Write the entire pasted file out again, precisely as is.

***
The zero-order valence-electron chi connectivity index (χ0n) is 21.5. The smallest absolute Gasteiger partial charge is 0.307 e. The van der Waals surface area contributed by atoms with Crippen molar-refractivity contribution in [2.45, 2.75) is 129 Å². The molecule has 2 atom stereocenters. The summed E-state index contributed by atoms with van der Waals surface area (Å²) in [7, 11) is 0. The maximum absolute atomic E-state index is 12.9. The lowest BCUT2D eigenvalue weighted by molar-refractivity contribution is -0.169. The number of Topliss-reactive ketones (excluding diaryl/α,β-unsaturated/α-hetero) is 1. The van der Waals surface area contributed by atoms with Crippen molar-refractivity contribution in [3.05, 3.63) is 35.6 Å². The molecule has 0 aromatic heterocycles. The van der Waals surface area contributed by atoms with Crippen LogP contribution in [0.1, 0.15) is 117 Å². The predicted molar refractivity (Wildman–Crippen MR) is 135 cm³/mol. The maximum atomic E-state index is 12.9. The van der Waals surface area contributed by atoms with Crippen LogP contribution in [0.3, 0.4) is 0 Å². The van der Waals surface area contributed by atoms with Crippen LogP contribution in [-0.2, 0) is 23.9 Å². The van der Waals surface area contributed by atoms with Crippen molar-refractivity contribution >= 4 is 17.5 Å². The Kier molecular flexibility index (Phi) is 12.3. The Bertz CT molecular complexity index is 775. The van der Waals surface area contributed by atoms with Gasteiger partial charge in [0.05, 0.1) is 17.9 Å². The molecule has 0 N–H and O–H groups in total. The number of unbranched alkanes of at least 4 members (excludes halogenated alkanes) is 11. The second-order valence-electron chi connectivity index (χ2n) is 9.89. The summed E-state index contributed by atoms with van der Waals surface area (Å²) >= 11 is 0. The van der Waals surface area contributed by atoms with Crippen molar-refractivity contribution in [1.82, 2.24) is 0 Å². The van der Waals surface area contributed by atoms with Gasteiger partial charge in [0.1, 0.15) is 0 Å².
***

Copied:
The zero-order valence-electron chi connectivity index (χ0n) is 21.5. The smallest absolute Gasteiger partial charge is 0.307 e. The van der Waals surface area contributed by atoms with Crippen molar-refractivity contribution in [2.45, 2.75) is 129 Å². The molecule has 2 atom stereocenters. The summed E-state index contributed by atoms with van der Waals surface area (Å²) in [7, 11) is 0. The maximum absolute atomic E-state index is 12.9. The lowest BCUT2D eigenvalue weighted by molar-refractivity contribution is -0.169. The number of Topliss-reactive ketones (excluding diaryl/α,β-unsaturated/α-hetero) is 1. The van der Waals surface area contributed by atoms with Crippen molar-refractivity contribution in [3.05, 3.63) is 35.6 Å². The molecule has 0 aromatic heterocycles. The van der Waals surface area contributed by atoms with Crippen LogP contribution in [0.1, 0.15) is 117 Å². The predicted molar refractivity (Wildman–Crippen MR) is 135 cm³/mol. The maximum atomic E-state index is 12.9. The van der Waals surface area contributed by atoms with Crippen LogP contribution in [0.3, 0.4) is 0 Å². The van der Waals surface area contributed by atoms with Crippen LogP contribution in [-0.2, 0) is 23.9 Å². The van der Waals surface area contributed by atoms with Crippen molar-refractivity contribution >= 4 is 17.5 Å². The Kier molecular flexibility index (Phi) is 12.3. The Bertz CT molecular complexity index is 775. The van der Waals surface area contributed by atoms with Gasteiger partial charge in [0.05, 0.1) is 17.9 Å². The molecule has 0 N–H and O–H groups in total. The number of unbranched alkanes of at least 4 members (excludes halogenated alkanes) is 11. The second-order valence-electron chi connectivity index (χ2n) is 9.89. The summed E-state index contributed by atoms with van der Waals surface area (Å²) >= 11 is 0. The van der Waals surface area contributed by atoms with Crippen molar-refractivity contribution in [1.82, 2.24) is 0 Å². The van der Waals surface area contributed by atoms with Gasteiger partial charge in [0.1, 0.15) is 0 Å².